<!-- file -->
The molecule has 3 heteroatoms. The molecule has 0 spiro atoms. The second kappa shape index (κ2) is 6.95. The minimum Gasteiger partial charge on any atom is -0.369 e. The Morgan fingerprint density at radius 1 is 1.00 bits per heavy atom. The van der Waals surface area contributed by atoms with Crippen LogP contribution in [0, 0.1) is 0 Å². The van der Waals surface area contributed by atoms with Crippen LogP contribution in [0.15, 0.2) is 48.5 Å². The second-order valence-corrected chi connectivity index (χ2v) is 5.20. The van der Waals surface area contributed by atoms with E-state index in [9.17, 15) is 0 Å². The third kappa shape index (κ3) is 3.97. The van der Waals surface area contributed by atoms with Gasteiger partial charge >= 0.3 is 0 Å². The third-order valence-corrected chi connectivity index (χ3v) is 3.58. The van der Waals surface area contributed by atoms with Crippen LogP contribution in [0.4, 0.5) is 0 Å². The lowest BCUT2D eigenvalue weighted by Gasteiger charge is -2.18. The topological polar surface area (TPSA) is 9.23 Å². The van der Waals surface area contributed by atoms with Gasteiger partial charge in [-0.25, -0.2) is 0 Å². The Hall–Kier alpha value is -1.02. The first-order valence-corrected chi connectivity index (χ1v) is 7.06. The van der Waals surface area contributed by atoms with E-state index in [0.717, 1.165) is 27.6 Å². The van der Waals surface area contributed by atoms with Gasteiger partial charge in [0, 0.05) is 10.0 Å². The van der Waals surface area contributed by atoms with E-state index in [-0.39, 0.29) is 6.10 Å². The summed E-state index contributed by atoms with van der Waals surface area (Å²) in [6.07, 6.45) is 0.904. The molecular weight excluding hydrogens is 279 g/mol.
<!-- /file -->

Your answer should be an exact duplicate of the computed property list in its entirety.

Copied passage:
The molecule has 3 heteroatoms. The molecule has 0 spiro atoms. The second kappa shape index (κ2) is 6.95. The minimum Gasteiger partial charge on any atom is -0.369 e. The Morgan fingerprint density at radius 1 is 1.00 bits per heavy atom. The van der Waals surface area contributed by atoms with Crippen LogP contribution in [0, 0.1) is 0 Å². The van der Waals surface area contributed by atoms with Crippen LogP contribution in [0.15, 0.2) is 48.5 Å². The second-order valence-corrected chi connectivity index (χ2v) is 5.20. The van der Waals surface area contributed by atoms with E-state index in [9.17, 15) is 0 Å². The third kappa shape index (κ3) is 3.97. The van der Waals surface area contributed by atoms with Gasteiger partial charge >= 0.3 is 0 Å². The third-order valence-corrected chi connectivity index (χ3v) is 3.58. The van der Waals surface area contributed by atoms with Crippen LogP contribution in [0.4, 0.5) is 0 Å². The lowest BCUT2D eigenvalue weighted by Gasteiger charge is -2.18. The topological polar surface area (TPSA) is 9.23 Å². The van der Waals surface area contributed by atoms with Gasteiger partial charge in [-0.25, -0.2) is 0 Å². The Hall–Kier alpha value is -1.02. The first-order valence-corrected chi connectivity index (χ1v) is 7.06. The van der Waals surface area contributed by atoms with E-state index in [0.717, 1.165) is 27.6 Å². The van der Waals surface area contributed by atoms with Gasteiger partial charge in [0, 0.05) is 10.0 Å². The van der Waals surface area contributed by atoms with E-state index in [-0.39, 0.29) is 6.10 Å². The summed E-state index contributed by atoms with van der Waals surface area (Å²) in [6.07, 6.45) is 0.904. The molecular weight excluding hydrogens is 279 g/mol.